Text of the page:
The advantages of FEES for swallow function include its relative portability and the ability of the clinician to obtain a clear image of the laryngeal and pharyngeal structures. The examination can be performed in many settings which may not be equipped with specialized and expensive equipment, (e.g. videofluoroscopy) or have specialized medical staff (e.g. radiologist).

The major disadvantage in that flexible endoscopy is an invasive procedure with possible patient discomfort and potential medical risks. Specifically, the procedure may compromise the airway through stenosis or bleeding. At times the patient may become overly sensitive to the procedure and refuse to continue. In rare cases, a patient may unexpectedly go into laryngospasm, experience a vasovagal reaction or respiratory interruption, or go into cardiac arrest during the examination.

The speech-language pathologist who performs FEES must be able to recognize laryngeal and/or pharyngeal pathology. In particular, the speech-language pathologist can be held liable for poor clinical judgment, ie., failure to recognize pathology and make a medical referral. Charges of unprofessional conduct could be brought against the speech-language pathologist who did not recognize such pathology in a patient and make the appropriate referral.

Professional Training

It is the view of the Board that FEES may be performed by a qualified speech-language pathologist. Entry level professional competency, however, is not sufficient to perform flexible nasendoscopy and specifically the FEES. In order to perform this procedure, the speech-language pathologist should have specialized training and clinical experience in the use and interpretation of this technique.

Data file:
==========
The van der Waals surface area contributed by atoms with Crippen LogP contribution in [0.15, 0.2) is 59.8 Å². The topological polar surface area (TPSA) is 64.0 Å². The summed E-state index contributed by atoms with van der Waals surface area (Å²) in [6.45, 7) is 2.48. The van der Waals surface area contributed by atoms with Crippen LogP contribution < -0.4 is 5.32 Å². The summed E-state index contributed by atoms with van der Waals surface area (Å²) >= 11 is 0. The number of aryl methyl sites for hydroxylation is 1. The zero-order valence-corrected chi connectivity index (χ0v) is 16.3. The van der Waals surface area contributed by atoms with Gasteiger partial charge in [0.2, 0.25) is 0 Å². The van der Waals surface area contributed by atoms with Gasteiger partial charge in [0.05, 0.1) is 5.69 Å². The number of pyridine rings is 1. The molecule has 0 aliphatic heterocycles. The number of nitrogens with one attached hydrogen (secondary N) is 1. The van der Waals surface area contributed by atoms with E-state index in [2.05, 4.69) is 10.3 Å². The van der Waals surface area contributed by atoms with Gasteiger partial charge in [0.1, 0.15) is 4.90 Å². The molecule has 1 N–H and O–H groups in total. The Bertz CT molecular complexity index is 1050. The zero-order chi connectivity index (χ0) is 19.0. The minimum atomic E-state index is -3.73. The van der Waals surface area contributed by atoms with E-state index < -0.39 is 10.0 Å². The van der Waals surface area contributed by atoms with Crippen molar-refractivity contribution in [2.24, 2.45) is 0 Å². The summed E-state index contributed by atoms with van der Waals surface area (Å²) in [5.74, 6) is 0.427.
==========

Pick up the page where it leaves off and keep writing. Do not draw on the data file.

Speech-language pathologists who perform FEES must possess the knowledge, skills and competencies required to perform this instrumental procedure. This special training might include course work, mentorship and/or methodology workshops as well as observation, participation and practitioner must demonstrate knowledge of medical contraindications and knowledge of appropriate actions if complications should occur.


The Fiberoptic endoscopic examination of swallowing (FEES) is a laryngeal and pharyngeal imaging procedure that may be used by speech-language pathologists to assess the physiology and function of the pharyngeal swallow. A physician, however, is the only professional who is licensed by the State of New York to render a medical diagnosis related to the identification of laryngeal and pharyngeal pathology and anatomical abnormality. The properly trained speech-language pathologist is qualified and licensed to assess swallow function.

It is the opinion of the State Board for Speech Language Pathology and Audiology that the Flexible Endoscopic Evaluation of Swallowing procedure, independently performed by a speech-language pathologist as part of an assessment or treatment of dysphagia, falls within the scope of practice as defined by the New York State Licensure Law for Speech-Language Pathology. While the NYS Licensure Law for Speech-Language Pathology does not define procedures that fall within its scope, it does define the practice to include disorders of speech, voice, language or swallowing.